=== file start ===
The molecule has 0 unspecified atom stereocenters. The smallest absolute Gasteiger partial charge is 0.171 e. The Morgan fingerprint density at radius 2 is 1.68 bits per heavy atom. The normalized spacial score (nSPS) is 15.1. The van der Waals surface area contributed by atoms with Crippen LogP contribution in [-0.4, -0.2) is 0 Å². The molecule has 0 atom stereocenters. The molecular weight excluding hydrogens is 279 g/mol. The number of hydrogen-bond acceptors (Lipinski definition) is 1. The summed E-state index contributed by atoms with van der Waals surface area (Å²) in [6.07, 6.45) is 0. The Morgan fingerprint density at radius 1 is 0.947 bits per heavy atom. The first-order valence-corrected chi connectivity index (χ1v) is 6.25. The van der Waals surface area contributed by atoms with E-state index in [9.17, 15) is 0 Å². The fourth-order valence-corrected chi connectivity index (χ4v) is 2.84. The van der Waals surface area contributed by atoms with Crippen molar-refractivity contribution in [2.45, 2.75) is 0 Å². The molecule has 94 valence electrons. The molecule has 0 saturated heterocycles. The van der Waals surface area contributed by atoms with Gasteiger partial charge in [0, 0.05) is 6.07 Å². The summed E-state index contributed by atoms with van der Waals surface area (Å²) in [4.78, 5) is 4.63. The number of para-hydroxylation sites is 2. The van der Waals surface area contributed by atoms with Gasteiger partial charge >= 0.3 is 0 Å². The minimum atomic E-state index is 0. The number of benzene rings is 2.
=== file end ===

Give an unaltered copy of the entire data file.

The molecule has 0 unspecified atom stereocenters. The smallest absolute Gasteiger partial charge is 0.171 e. The Morgan fingerprint density at radius 2 is 1.68 bits per heavy atom. The normalized spacial score (nSPS) is 15.1. The van der Waals surface area contributed by atoms with Crippen LogP contribution in [-0.4, -0.2) is 0 Å². The molecule has 0 atom stereocenters. The molecular weight excluding hydrogens is 279 g/mol. The number of hydrogen-bond acceptors (Lipinski definition) is 1. The summed E-state index contributed by atoms with van der Waals surface area (Å²) in [6.07, 6.45) is 0. The Morgan fingerprint density at radius 1 is 0.947 bits per heavy atom. The first-order valence-corrected chi connectivity index (χ1v) is 6.25. The van der Waals surface area contributed by atoms with E-state index in [9.17, 15) is 0 Å². The fourth-order valence-corrected chi connectivity index (χ4v) is 2.84. The van der Waals surface area contributed by atoms with Crippen molar-refractivity contribution in [2.45, 2.75) is 0 Å². The molecule has 94 valence electrons. The molecule has 0 saturated heterocycles. The van der Waals surface area contributed by atoms with Gasteiger partial charge in [0, 0.05) is 6.07 Å². The summed E-state index contributed by atoms with van der Waals surface area (Å²) in [4.78, 5) is 4.63. The number of para-hydroxylation sites is 2. The van der Waals surface area contributed by atoms with Gasteiger partial charge >= 0.3 is 0 Å². The minimum atomic E-state index is 0. The number of benzene rings is 2.